An interesting type of error is the broadstrike. Broadstrikes are coins that have been struck while the coin planchet is totally or partially unconstrained by the collar. The collar is the third major part of the coining process, and normally the blank planchet sits within the collar and when struck the metal of the planchet expands until constrained by the collar. Often this constraint is used to impart a design on the edge of the coin such as reeding.
When the planchet is free to move beyond the normal amount allowed by the coining collar the result is a ‘broadstrike’. Typically broadstrikes are thinner than a normal coin and quite a bit wider and not usually round. In addition elements of the design are usually very weakly struck or missing altogether.
Availability of pre-decimal broadstrikes depends largely on date. Early pre-decimals are very difficult to find broadstruck in any condition. George VI and Elizabeth II pre decimal coins are not too difficult to find, with the copper coins more common than the silver, and the lower denomination silver coins (3d and 6d) more common than the shilling and florin. This is likely to be the case simply because of the much larger mintages of the lower value coins. Some years are more commonly found (such as 1948y half pennies) as broadstrikes, and other years less so (such as 1951PL copper coins), Silver coins struck in the USA during World War II and 1960-64 silver can also be found reasonably easily as broadstrikes.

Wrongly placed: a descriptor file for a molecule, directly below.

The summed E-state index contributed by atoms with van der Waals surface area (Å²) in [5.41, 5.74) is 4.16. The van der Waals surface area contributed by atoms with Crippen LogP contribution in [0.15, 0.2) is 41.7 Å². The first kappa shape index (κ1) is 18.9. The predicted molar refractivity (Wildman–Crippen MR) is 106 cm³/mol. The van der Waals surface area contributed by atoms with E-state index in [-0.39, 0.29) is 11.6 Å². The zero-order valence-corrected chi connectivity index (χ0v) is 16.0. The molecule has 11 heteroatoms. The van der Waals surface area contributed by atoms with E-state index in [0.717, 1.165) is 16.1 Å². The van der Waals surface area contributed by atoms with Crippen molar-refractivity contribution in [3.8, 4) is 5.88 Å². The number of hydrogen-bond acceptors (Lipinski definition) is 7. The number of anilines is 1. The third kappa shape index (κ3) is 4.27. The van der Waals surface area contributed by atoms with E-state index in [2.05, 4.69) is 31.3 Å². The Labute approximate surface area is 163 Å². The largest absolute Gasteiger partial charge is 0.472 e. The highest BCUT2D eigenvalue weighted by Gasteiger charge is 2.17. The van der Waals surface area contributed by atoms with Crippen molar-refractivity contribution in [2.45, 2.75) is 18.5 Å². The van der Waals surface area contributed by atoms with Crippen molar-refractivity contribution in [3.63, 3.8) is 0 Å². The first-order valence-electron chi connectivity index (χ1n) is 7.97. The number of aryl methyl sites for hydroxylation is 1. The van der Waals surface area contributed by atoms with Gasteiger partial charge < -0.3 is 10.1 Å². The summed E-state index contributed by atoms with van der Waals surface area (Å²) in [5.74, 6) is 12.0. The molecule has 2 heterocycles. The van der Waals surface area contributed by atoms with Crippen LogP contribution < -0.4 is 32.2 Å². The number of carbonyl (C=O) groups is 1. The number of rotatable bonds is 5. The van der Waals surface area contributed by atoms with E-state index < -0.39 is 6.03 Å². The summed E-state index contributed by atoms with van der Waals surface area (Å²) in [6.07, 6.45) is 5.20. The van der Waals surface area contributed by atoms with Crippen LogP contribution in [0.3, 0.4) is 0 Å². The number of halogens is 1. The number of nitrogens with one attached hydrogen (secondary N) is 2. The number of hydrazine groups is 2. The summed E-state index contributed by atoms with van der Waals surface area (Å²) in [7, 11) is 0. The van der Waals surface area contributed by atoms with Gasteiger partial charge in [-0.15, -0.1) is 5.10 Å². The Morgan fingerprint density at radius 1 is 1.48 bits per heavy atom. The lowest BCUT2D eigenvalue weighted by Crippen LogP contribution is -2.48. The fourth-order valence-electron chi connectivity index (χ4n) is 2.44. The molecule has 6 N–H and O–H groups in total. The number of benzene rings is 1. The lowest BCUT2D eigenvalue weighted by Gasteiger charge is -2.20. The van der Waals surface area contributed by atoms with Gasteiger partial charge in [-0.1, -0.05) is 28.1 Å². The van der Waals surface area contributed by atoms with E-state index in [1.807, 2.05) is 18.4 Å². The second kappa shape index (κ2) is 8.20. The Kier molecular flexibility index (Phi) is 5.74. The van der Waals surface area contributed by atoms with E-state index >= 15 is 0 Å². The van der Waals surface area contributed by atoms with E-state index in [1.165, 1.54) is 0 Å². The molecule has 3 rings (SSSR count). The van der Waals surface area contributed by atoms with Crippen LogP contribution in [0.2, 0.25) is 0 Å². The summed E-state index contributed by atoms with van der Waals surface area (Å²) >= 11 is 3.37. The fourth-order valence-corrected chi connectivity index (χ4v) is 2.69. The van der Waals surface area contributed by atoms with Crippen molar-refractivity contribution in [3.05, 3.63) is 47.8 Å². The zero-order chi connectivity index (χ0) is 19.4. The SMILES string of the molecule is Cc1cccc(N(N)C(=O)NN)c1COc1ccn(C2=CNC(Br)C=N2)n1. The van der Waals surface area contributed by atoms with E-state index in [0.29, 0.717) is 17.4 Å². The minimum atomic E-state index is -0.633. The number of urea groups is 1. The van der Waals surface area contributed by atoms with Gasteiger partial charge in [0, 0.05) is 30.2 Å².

Those looking for broadstruck Australian decimal coins need to look no further than the 5 cent coin, with most dates from 2000 to 2005 available at most times on eBay. Clearly those years were not good for the RAM! One and two cent coins can be found broadstruck too, especially earlier dates (pre 1970) and 10 cent coins from the early 2000’s can sometimes be found as broadstrikes. Larger denomination coins (20 cent, 50 cent, $1 and $2) are rare as broadstrike errors with the exception being the 2005 dollar coin (see above). It appears that there was a problem with one die run on the 2005 mob of roos dollar and a number of broadstrike errors were the result. They can be found from time to time on dealer’s websites and eBay.
As normal when collecting any coin you should purchase errors in the best grade that you can afford. Australian Errors are not typically graded when sold but the same sorts of standards used to grade normal circulation coins can be applied. Broadstruck coins in UNC (uncirculated) or even EF (extremely fine) condition are spectacular coins indeed!